And twelve Democrats agree - they crossed party lines to support the legislation, while one odd Republican, Senator Lincoln Chafee of Rhode Island, opposed it.

Some amendments were proposed, and got voted down on party lines - a habeas corpus provision (the accused can say they're not guilty), one that would have established a sunset on the legislation to allow Congress to reconsider it in five years, one that would have required the Central Intelligence Agency to submit to Congressional oversight, and one that would have required the State Department to inform other nations of what interrogation techniques it considers illegal for use on American troops (that would have forced the administration to say publicly what techniques it considers out of bounds). None of that stuff was going to happen.

Senator Levin of Michigan, the senior Democrat on the Armed Services Committee, argued that the habeas corpus provision "is as legally abusive of the rights guaranteed in the Constitution as the actions at Abu Ghraib, Guantánamo and secret prisons were physically abusive of detainees." Atlas shrugged. Even some Republicans who voted for the bill said they expected the Supreme Court to strike down the legislation because of the "no habeas corpus" provision - the Supreme Court would send the legislation right back to Congress, so what the heck. Senator Gordon Smith, Republican, Oregon - "We should have done it right, because we're going to have to do it again."

So it wasn't a big deal?

That's not what Glenn Greenwald said in Congress Gives Bush the Right to Torture and Detain People Forever -
Following in the footsteps of the House, the Senate this afternoon approved the bill which vests in the President the power of indefinite, unreviewable detention (even of US citizens) and which also legalizes various torture techniques. It is not hyperbole to say that his is one of the most tyrannical and dangerous bills to be enacted in our nation's history.

… The Democrats lacked the votes for a filibuster and therefore did not attempt one. Twelve (out of 44) Senate Democrats voted in favor of this bill, while only one Republican (Chafee) voted against it. The dishonorable list of Democrats voting for the bill: Carper (Del.), Johnson (S.D.), Landrieu (La.), Lautenberg (N.J.), Lieberman (Conn.), Menendez (N.J), Nelson (Fla.), Nelson (Neb.), Pryor (Ark.), Rockefeller (W. Va.), Salazar (Co.), Stabenow (Mich).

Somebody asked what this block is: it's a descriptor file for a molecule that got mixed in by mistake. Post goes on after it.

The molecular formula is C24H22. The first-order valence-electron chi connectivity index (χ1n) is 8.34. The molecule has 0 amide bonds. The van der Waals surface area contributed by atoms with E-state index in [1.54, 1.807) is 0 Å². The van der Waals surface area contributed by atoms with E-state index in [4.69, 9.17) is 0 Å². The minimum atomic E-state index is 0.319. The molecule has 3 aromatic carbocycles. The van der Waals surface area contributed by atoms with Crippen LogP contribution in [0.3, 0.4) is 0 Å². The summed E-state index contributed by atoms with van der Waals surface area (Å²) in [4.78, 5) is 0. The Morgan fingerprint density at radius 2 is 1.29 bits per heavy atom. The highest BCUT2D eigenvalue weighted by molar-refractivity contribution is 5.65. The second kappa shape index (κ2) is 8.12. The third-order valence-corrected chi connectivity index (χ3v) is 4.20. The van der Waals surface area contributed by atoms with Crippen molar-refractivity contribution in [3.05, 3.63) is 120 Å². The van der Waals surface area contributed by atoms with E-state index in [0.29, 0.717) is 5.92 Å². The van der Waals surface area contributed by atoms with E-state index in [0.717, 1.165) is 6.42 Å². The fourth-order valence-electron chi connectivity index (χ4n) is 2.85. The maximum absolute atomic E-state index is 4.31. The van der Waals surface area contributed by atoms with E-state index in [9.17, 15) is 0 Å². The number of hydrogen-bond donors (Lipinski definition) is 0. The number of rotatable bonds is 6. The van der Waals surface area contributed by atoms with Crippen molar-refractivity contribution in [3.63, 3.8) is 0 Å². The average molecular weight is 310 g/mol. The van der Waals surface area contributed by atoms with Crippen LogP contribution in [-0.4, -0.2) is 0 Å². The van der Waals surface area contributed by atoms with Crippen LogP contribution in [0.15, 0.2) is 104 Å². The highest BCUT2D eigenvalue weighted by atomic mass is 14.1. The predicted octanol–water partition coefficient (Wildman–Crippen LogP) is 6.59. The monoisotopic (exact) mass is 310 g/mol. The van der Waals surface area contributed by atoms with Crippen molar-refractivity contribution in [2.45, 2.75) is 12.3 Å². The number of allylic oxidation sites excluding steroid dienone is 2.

One can look at the Democrats' conduct here in one of two ways. On the one hand, it is true that the Democrats disappeared from the debate until today, all but hiding behind John McCain in the futile hope that he would remain steadfast in his opposition to the White House. When McCain predictably capitulated and agreed to a bill that gave the Bush administration virtually everything it wanted, the Democrats, by their own doing, had very few options. Once the Democrats designated McCain as the Noble and Wise Torture Expert who spoke on their behalf, it became very difficult for them to oppose the "compromise" bill after McCain announced that he was blessing it. Democrats painted themselves into this corner by failing forcefully to advocate their own position against torture and indefinite detention.

Nonetheless, it is simply a fact that every Republican in the House and the Senate (with one sole exception in each) voted in favor of this tyrannical bill, while Democrats overwhelmingly opposed it (in the House, 160 Democrats voted "no," while 34 voted "yes"). With those facts assembled, it is fair to say that the Republicans are the party of torture, indefinite and unreviewable detention powers, and limitless presidential power, even over US citizens on US soil. By contrast, Democrats have largely opposed these tyrannical, un-American and truly dangerous measures. Even if Democrats didn't oppose them as vociferously as they could have and should have - and that is plainly the case - this is still a meaningful and, at this point in our country's history, a critically important contrast.
And earlier he had said this -
Issues of torture to the side (a grotesque qualification, I know), we are legalizing tyranny in the United States. Period. Primary responsibility for this fact lies with the authoritarian Bush administration and its sickeningly submissive loyalists in Congress. That is true enough. But there is no point in trying to obscure the fact that it's happening with the cowardly collusion of the Senate Democratic leadership, which quite likely could have stopped this travesty via filibuster if it chose to (it certainly could have tried).

... There is a profound and fundamental difference between an Executive engaging in shadowy acts of lawlessness and abuses of power on the one hand, and, on the other, having the American people, through their Congress, endorse, embrace and legalize that behavior out in the open, with barely a peep of real protest. Our laws reflect our values and beliefs. And our laws are about to explicitly codify one of the most dangerous and defining powers of tyranny - one of the very powers this country was founded in order to prevent.

One could cite an infinite number of sources to demonstrate what a profound betrayal this bill is of the fundamental promises of the American system of government. As Justice Jackson wrote in his concurring opinion in Brown v. Allen, 344 US 443, 533 (1953):
Executive imprisonment has been considered oppressive and lawless since John, at Runnymede, pledged that no free man should be imprisoned, dispossessed, outlawed, or exiled save by the judgment of his peers or by the law of the land. The judges of England developed the writ of habeas corpus largely to preserve these immunities from executive restraint.